Wild Fact #505 – Mmmmmm….French Fries! – Colorado Potato Beetle

Colorado Potato Beetle

Colorado Potato Beetle - Photo Courtesy of L. Carter

Now I know we tend to be sluggish on Monday mornings but I think this is a great opportunity for a Pop Quiz. You know, it will get those brain cells of yours working. Last week, I mentioned that we would have a theme for this week of Wild Facts. The first animal we are looking at is the Colorado Potato Beetle so your one question Pop Quiz is this. What is the theme for the week? Let’s learn a little more about the Colorado Potato Beetle as you think about your answer.

The Colorado Potato Beetle is also known as the Colorado Beetle, Ten-Striped Spearman, Ten-Lined Potato Beetle, and of course the Potato Bug. No matter what you decide to call them, these insects are about 10 mm (0.4″) long and have a beautiful yellow/orange colour broken up by 5 dark coloured lines. Wait a minute! If they only have 5 dark lines, why are they called the Ten-Lined Potato Beetle? That is a good question but shouldn’t you be focusing on your pop quiz? Obviously, if you count the dark and light lines, it equals ten…. At least I hope it does.

Controlling the population of the Colorado Potato Beetle may be tough since the females tend to be very prolific, laying up to 800 eggs. Instead of putting all of their “eggs” in one basket, the Potato Bug will generally lay batches of 30 eggs in any single location. Don’t worry, I did the math for you and that is about 27 batches of eggs they will lay. Normally these eggs hatch anywhere between 4 and 15 days; however, this is largely dependant on the temperature and the amount of light. If the conditions are not appropriate than these eggs will enter a stage called diapause, which is a fancy way of saying they will delay their hatching until spring.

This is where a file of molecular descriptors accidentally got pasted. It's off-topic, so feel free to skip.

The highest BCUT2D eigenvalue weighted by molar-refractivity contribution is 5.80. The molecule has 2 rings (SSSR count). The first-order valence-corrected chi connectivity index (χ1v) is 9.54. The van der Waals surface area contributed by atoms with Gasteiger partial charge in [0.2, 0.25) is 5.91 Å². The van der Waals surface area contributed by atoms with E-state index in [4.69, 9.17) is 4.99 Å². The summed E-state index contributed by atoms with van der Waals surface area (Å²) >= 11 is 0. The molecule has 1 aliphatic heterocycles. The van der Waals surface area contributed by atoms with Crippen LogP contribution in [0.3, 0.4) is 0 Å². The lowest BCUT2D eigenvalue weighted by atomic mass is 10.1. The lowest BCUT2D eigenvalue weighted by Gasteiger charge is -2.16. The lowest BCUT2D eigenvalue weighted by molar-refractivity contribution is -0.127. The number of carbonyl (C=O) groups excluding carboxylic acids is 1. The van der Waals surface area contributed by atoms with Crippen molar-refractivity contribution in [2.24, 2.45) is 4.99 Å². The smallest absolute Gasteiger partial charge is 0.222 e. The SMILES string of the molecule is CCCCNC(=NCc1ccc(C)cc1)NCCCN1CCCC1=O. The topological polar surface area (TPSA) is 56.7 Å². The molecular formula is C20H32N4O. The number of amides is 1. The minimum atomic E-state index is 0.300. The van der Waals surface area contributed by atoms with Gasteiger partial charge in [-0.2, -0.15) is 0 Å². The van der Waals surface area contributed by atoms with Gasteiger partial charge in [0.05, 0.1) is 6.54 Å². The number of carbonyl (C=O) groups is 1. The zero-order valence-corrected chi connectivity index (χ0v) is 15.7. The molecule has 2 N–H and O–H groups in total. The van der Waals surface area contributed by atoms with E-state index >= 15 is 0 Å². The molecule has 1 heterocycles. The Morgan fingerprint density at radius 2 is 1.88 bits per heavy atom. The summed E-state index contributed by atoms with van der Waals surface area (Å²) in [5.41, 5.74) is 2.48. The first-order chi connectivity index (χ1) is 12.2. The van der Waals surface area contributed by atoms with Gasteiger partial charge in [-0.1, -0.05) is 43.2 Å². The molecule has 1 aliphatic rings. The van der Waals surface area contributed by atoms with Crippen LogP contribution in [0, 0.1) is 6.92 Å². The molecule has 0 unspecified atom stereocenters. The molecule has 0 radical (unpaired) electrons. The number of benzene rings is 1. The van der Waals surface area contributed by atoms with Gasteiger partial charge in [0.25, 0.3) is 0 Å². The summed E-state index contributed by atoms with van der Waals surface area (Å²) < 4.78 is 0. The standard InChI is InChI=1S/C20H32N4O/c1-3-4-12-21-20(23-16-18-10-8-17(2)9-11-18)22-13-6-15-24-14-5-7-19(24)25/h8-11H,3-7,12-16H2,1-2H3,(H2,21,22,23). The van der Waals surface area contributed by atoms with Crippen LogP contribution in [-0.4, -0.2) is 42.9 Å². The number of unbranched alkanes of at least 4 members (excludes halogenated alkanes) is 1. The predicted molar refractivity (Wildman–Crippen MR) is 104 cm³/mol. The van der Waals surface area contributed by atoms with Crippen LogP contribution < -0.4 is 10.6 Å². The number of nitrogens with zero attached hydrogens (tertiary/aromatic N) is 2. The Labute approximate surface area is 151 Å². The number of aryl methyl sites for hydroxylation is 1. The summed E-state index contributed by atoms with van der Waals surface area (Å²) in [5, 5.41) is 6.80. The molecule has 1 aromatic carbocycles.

Potato Beetles

Prolific Potato Beetles - Photo Courtesy of L. Carter

So why would you want to try and control these colourful little Potato Bugs? As you may have guessed by now, the Colorado Potato Beetle is a major pest of lettuce……what did you think I was going to say? Okay, you are right, they destroy potato crops but may also damage tomatoes and egg plants. No matter what your opinion is on the use of insecticide, you would think this would be an effective way to remove these pests from your garden, right? Wrong! The Potato Bug is capable of rapidly building up an immunity to insecticides. Even introducing natural predators doesn’t work too well since this pest is so prolific, with their 800 eggs and all. So how do they control these insects? Well, there really isn’t an amazing way to do it, so if you can find a cost effective way to remove the Potato Bug, I guarantee you will become quite wealthy.

All right, that does it for the first Fact of our themed week. Oh, I guess I have to mark your quiz before we leave. If you “guessed” this weeks theme to be Garden Pests or something similar then you get a sticker! See you tomorrow for the next pest.

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